Teachers' Manual for Chess.
Ottawa, ON: Chess Federation of Canada, 1997.
The Queen is the most mobile and powerful piece on the board. She combines the movement of the rook with that of the bishop. In other words, she can move like a bishop on one turn and a rook the next. An example of the mobility of the queen on the open board is seen below; all together she attacks an astounding 27 squares - more than 40% of the board! (Lesson 5)Chess is a game that captures the attention of millions of people the world over. Its appeal knows no boundaries, whether by age or geography. Chess is acknowleged to promote mathematical and abstract thinking skills and is a positive activity for young children.
In the former Soviet Union, chess was taught in school and heavily promoted. The results were clear: the Soviet Union turned out an unprecedented number of the world's best chess players. A similar decision in Great Britain since the 1980's has also created a fine crop of young chess wonders. Efforts to have chess taught in school have succeeded in some jurisdictions, notably in Quebec and Ontario. In others places, chess must depend on the interest and availability of teachers or volunteers.
To assist the variety of organized and casual groups in developing childrens' ability in chess, the Chess Federation of Canada has produced a manual of easy to understand step-by-step lessons aimed at busy teachers who want to introduce their students to the game of kings. The manual has 26 double sided-page lessons that delineate the major moves and strategies (e.g. How Kings Move and Take, Checkmate with a Knight, Checkmate with Two Major Pieces). Each lesson is precisely written and illustrated with clear chess diagrams. The lessons are accompanied by a set of problems laid out in diagrams with the answers following.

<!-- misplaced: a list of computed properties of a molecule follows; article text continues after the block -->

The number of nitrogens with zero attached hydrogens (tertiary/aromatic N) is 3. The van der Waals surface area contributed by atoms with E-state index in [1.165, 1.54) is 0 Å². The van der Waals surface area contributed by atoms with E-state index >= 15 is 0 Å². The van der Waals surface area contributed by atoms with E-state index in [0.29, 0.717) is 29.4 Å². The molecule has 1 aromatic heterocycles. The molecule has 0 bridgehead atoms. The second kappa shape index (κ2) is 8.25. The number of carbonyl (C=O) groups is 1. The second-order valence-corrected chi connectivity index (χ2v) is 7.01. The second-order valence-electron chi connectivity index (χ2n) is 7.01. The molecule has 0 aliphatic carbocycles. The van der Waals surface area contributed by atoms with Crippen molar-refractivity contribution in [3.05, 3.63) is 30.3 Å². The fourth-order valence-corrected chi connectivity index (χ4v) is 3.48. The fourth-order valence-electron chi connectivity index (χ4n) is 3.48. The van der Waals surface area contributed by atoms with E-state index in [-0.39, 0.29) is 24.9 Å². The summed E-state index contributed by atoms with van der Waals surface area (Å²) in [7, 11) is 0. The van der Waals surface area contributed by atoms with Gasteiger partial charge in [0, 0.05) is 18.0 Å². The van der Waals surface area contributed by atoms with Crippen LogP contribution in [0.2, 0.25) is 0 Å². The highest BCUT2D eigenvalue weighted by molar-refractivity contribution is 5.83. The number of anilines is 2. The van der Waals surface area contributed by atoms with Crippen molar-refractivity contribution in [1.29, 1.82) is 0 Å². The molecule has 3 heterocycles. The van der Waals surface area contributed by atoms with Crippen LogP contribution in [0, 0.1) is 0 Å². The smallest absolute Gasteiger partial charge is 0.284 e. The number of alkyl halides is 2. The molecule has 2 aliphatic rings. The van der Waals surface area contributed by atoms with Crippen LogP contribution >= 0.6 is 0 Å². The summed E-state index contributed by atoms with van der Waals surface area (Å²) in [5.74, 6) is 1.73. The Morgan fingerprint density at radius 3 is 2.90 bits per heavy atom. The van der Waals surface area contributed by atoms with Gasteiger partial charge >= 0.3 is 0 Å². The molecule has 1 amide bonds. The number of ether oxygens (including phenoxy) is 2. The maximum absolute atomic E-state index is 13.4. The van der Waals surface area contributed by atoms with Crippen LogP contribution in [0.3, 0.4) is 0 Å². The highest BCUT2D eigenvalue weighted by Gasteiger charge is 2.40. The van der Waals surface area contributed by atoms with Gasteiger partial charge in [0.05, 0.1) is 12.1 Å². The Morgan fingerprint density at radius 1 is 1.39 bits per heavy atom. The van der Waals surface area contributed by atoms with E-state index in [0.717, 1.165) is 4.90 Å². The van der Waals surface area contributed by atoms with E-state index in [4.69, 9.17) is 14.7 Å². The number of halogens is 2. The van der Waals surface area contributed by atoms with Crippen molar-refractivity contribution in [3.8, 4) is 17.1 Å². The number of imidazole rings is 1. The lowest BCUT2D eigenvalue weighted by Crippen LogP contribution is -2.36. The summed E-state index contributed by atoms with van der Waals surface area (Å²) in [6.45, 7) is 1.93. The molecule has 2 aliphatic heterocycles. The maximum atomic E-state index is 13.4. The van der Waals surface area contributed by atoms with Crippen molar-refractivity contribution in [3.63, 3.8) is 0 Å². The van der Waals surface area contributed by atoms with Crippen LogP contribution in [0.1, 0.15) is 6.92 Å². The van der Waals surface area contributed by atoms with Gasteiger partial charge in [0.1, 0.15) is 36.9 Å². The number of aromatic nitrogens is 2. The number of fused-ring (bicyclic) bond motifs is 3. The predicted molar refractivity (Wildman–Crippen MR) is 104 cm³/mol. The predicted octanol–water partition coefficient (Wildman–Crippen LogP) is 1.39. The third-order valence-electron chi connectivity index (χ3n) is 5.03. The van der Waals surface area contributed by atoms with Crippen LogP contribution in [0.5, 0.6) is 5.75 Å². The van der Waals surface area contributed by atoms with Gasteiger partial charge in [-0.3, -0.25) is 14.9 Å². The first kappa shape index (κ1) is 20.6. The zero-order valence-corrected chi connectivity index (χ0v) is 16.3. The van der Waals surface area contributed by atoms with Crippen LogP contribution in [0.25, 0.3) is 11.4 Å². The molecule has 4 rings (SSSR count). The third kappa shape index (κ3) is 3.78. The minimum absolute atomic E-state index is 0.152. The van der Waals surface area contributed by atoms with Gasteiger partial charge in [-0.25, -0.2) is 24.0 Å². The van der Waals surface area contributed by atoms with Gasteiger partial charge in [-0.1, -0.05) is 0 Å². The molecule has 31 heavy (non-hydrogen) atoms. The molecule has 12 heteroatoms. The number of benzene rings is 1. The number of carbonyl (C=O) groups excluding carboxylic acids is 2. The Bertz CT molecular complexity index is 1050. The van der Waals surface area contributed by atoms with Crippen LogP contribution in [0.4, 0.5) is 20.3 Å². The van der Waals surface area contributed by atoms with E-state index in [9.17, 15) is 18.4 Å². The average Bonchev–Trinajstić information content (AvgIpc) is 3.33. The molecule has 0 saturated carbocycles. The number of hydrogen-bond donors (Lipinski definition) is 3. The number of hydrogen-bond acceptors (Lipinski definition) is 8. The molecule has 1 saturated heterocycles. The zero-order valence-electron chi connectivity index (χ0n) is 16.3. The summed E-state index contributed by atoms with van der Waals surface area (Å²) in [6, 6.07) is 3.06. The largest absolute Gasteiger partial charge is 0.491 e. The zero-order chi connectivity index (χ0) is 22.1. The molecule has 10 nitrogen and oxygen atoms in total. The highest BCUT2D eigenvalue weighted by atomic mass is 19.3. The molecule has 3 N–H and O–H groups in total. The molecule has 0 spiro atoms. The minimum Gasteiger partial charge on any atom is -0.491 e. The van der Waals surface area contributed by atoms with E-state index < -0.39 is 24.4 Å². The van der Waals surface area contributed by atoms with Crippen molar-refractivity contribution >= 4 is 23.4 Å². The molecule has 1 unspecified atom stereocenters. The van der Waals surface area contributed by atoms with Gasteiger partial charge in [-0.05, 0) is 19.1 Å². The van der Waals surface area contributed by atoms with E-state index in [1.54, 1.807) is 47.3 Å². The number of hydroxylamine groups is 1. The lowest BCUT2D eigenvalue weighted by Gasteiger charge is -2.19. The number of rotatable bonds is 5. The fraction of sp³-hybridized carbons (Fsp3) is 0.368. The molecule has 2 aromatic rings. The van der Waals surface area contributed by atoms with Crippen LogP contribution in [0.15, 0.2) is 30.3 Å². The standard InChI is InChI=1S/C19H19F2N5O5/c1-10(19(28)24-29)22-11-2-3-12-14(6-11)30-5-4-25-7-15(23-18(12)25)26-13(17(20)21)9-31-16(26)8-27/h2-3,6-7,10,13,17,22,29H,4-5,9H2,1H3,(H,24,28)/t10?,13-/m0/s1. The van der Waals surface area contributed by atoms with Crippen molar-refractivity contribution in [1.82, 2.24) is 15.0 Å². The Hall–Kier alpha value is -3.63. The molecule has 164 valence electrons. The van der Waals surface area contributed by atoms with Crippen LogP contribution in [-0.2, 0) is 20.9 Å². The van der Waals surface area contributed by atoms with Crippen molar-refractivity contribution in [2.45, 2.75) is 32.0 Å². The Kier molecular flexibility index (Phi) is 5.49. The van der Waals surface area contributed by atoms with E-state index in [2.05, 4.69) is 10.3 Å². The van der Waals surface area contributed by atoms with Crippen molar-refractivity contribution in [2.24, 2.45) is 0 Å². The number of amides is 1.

This manual is useful both for teachers who are inexperienced at chess and those who know the game. Any fears novices might have about teaching a game they don't know can be dismissed - the teacher can learn at the same time without fear of being overwhelmed. Any teachers or students who are interested in pursuing the study of chess further can then enter a world of competition, tournaments and study that is unending. The final part of the manual includes tournament rules for both Swiss and Round Robin competitions.
The manual is written by a four-time member of the Canadian Olympiad team who is also an International Chess Master. It is free and teachers have permission to duplicate the lessons for educational purposes. The loose-leaf style format makes it easy to use.
Now, no school will have any excuse for not having a chess program.
Harriet Zaidman is a teacher-librarian in Winnipeg.
If you would like to order Teachers' Manual for Chess, please email the Chess Federation of Canada.
To comment on this title or this review, send mail to firstname.lastname@example.org.
Copyright © 1998 the Manitoba Library Association. Reproduction for personal use is permitted only if this copyright notice is maintained. Any other reproduction is prohibited without permission.
The Manitoba Library Association
TABLE OF CONTENTS FOR THIS ISSUE - JANUARY 16, 1998.
AUTHORS | TITLES | MEDIA REVIEWS | BOOKSHELF | BACK ISSUES | SEARCH | CMARCHIVE | HOME